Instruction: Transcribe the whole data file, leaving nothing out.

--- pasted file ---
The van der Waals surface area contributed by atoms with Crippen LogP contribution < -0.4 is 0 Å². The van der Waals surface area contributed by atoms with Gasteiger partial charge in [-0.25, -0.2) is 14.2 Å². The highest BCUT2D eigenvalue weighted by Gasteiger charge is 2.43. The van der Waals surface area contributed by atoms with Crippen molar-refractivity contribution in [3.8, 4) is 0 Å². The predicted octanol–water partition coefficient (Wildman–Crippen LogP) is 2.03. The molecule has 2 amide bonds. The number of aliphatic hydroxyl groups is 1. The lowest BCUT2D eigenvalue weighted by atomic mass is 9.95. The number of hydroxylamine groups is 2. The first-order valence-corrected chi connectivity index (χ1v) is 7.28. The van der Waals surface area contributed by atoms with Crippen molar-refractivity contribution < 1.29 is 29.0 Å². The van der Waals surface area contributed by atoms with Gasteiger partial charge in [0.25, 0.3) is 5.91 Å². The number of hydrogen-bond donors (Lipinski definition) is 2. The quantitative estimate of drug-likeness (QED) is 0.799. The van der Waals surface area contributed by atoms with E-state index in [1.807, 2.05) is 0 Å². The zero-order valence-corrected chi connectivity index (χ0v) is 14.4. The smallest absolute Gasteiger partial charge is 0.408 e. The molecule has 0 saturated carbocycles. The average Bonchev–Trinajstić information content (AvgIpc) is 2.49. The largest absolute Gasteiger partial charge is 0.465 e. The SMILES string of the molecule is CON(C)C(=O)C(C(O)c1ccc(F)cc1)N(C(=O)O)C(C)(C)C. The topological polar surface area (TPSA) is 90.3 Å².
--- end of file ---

The van der Waals surface area contributed by atoms with Crippen LogP contribution < -0.4 is 0 Å². The van der Waals surface area contributed by atoms with Gasteiger partial charge in [-0.25, -0.2) is 14.2 Å². The highest BCUT2D eigenvalue weighted by Gasteiger charge is 2.43. The van der Waals surface area contributed by atoms with Crippen molar-refractivity contribution in [3.8, 4) is 0 Å². The predicted octanol–water partition coefficient (Wildman–Crippen LogP) is 2.03. The molecule has 2 amide bonds. The number of aliphatic hydroxyl groups is 1. The lowest BCUT2D eigenvalue weighted by atomic mass is 9.95. The number of hydroxylamine groups is 2. The first-order valence-corrected chi connectivity index (χ1v) is 7.28. The van der Waals surface area contributed by atoms with Crippen molar-refractivity contribution < 1.29 is 29.0 Å². The van der Waals surface area contributed by atoms with Gasteiger partial charge in [0.25, 0.3) is 5.91 Å². The number of hydrogen-bond donors (Lipinski definition) is 2. The quantitative estimate of drug-likeness (QED) is 0.799. The van der Waals surface area contributed by atoms with E-state index in [1.807, 2.05) is 0 Å². The zero-order valence-corrected chi connectivity index (χ0v) is 14.4. The smallest absolute Gasteiger partial charge is 0.408 e. The molecule has 0 saturated carbocycles. The average Bonchev–Trinajstić information content (AvgIpc) is 2.49. The largest absolute Gasteiger partial charge is 0.465 e. The SMILES string of the molecule is CON(C)C(=O)C(C(O)c1ccc(F)cc1)N(C(=O)O)C(C)(C)C. The topological polar surface area (TPSA) is 90.3 Å².